James Dean, Inc.'s Indiana Trademark Infringement Litigation Against Twitter Removed to Federal Court

Indianapolis, Indiana - Illinois and Missouri trademark attorneys for James Dean, Inc. of James_Dean_in_Rebel_Without_a_Cause.jpgIndiana sued in Indiana state court alleging that Twitter, Inc. of California infringed the trademark James Dean, which has been issued by the U.S. Trademark Office by allowing the registration of the Twitter handle @JamesDean. The case was removed from the Superior Court of the County of Hamilton, Indiana to the Southern District of Indiana.

Plaintiff James Dean, Inc. filed a trademark complaint against Twitter, as well as the fictitious persons, John Doe Defendants 1-5 Company, in an Indiana state court. In the complaint, Plaintiff alleged that it is the exclusive owner of the name, likeness, voice, right of publicity and endorsement, worldwide trademarks, copyrights, and other intellectual property including but not limited to visual and aural depictions, artifacts, memorabilia, and life-story rights, and/or trade dress of the late movie star James Dean.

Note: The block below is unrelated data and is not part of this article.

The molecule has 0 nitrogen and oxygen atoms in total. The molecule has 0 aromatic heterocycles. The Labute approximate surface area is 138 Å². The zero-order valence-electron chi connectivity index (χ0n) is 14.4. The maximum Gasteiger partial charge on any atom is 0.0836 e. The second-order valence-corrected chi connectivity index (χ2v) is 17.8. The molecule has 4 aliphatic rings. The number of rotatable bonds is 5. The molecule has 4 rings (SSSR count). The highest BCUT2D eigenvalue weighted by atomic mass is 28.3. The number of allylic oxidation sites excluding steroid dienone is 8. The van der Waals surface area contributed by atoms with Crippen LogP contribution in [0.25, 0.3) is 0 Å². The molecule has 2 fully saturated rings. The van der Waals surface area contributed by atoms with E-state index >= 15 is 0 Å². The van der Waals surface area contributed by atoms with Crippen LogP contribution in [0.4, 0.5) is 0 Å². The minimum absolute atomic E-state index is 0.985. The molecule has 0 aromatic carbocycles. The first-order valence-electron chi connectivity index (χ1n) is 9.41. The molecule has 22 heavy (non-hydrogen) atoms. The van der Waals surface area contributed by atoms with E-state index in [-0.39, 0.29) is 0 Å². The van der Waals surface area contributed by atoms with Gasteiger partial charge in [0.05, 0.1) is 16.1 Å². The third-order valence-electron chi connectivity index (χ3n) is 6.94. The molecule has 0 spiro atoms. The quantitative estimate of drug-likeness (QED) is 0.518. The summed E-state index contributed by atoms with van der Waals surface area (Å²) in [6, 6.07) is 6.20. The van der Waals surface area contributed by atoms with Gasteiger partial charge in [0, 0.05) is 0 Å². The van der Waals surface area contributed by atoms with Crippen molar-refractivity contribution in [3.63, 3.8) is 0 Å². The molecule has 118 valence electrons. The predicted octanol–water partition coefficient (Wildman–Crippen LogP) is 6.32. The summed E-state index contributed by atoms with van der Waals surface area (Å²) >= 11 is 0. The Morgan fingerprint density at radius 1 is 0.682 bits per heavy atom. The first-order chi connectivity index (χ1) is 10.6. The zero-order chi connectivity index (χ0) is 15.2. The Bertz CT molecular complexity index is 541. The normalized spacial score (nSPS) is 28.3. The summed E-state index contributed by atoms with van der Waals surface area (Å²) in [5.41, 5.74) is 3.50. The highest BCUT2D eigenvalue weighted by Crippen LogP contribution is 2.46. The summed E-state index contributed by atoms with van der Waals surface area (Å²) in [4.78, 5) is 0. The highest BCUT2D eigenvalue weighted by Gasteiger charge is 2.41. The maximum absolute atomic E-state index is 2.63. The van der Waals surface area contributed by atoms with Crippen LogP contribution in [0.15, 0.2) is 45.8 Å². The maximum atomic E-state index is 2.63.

James Dean, Inc. further alleges that Twitter has allowed the registration and operation of a Twitter account, using the handle @JamesDean, located at, which is purportedly in violation of Plaintiff's rights.

In the complaint, filed by an Indiana trademark lawyer, James Dean, Inc. asserted nine causes of action against Twitter:

• Count I - Trademark Infringement Under Section 32(1) or 3(A) of the Lanham Act;
• Count II - False Endorsement Under Lanham Act § 43(A);
• Count III - Indiana State Statutory Right of Publicity;
• Count IV - Common Law Right of Publicity;
• Count V - Common Law Unfair Competition;
• Count VI - Unjust Enrichment;
• Count VII - Conversion;
• Count VIII - Deception; and
• Count IX - Indiana Crime Victims' Act.

For relief, James Dean, Inc. sought damages, including treble damages, costs, and attorney's fees as set out in the Indiana Right of Publicity Statute, Lanham Act and other statutes. In addition, Plaintiff seeks injunctive relief.

Twitter removed the action pursuant to 28 U.S.C. § 1331 (federal-question jurisdiction) and 28 U.S.C. § 1332 (diversity-of-citizenship jurisdiction). To support the former basis for federal jurisdiction, Twitter noted federal questions inherent in the filing of a claim under the Lanham Act. Twitter also claimed supplemental jurisdiction for the remaining claims under Indiana law.